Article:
Monday night I sat among three people who’ve never seen Logan’s Run. By the midpoint, they looked a bit like my Sweetie there. Fortunately, no one looked like Skuttle.
It blew my mind a bit. I watched that movie almost as soon as it came out and many, many times afterwards. I watched the TV series. I want to name a main character Jessica or Logan or both. It’s part of my quotable movie repertoire and I just can’t believe three of my friends hadn’t seen it.
What started the whole business was the question, “What’s a classic sci-fi movie?” We started naming a few and this one came up along with the astounding fact some hadn’t seen it.
The next question was obvious. “Is it good?”
I should have asked her to define good. Good lighting? Good dialogue? Good acting? Satisfying ending? What?
She didn’t ask for good. She asked for classic. Classics are classics for a reason, but it isn’t always because they’re good. Plan 9 From Outer Space is a classic, but no one would call it good. OK, maybe I should have said the original The Day the Earth Stood Still. If I had to limit classics to only the good ones, pickings would be mighty slim indeed.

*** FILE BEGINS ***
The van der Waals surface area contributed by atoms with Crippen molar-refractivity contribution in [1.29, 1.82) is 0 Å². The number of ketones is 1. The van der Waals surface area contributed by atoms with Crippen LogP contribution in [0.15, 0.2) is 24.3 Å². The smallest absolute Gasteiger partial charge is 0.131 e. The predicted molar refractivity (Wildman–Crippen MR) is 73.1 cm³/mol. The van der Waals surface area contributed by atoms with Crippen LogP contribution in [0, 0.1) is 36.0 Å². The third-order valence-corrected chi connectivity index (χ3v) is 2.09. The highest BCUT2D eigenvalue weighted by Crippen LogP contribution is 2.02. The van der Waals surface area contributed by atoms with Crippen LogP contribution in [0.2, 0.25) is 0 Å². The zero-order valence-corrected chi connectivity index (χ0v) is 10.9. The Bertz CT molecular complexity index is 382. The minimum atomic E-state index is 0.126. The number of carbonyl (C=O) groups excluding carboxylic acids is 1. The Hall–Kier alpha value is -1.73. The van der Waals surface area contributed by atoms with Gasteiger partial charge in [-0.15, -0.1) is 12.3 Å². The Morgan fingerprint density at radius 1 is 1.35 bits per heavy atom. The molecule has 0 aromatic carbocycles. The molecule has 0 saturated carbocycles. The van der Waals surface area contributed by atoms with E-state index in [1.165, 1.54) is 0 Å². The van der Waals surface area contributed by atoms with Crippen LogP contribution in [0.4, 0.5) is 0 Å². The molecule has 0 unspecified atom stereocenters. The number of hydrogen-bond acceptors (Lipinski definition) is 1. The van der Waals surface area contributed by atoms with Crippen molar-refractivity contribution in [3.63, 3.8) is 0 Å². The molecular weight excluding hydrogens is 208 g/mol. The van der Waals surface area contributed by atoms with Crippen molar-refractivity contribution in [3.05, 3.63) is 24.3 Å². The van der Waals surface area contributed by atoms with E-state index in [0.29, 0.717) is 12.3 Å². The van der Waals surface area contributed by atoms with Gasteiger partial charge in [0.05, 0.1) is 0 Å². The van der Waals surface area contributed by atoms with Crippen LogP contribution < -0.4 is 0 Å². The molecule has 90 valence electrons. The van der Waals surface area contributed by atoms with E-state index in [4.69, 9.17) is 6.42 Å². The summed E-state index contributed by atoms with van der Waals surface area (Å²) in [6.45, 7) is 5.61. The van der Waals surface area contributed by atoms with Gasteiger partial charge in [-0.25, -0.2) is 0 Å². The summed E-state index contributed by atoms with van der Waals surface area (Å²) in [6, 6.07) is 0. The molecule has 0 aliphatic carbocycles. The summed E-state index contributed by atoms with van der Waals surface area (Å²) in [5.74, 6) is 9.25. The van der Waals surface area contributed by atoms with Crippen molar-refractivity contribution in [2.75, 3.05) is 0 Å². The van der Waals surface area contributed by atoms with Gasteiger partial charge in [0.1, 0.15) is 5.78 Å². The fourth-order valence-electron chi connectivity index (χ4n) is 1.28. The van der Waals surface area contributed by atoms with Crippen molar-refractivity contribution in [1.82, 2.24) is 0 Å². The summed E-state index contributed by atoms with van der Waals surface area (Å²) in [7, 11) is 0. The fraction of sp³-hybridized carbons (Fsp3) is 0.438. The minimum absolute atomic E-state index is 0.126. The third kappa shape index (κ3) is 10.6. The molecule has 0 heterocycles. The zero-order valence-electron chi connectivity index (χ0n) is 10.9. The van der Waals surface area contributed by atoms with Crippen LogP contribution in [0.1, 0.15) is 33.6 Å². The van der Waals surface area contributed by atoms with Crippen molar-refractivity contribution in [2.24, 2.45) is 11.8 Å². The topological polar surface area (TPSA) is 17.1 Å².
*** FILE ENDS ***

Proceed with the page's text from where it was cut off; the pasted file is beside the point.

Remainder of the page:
I happen to like Logan’s Run, but I don’t know that it’s a good movie. It’s a weird premise fairly well delivered by everybody involved, but some might argue with me.
What makes a classic? Is it the lighting, dialogue, premise, or something more ephemeral? Is it sales numbers or longevity or how many people are willing to argue about it over dinner?
Classics have staying power. We hope it’s because they’re good, but for some of them it may just be they were the first ones to do it. Kudos to them.
Grace Bridges was the one asking the questions, and she’s looking for classic sci-fi she may not have seen. Anyone have some other suggestions for her? She’s still processing whether Logan’s Run fits her definition of classic or good so you don’t have to use that as your baseline.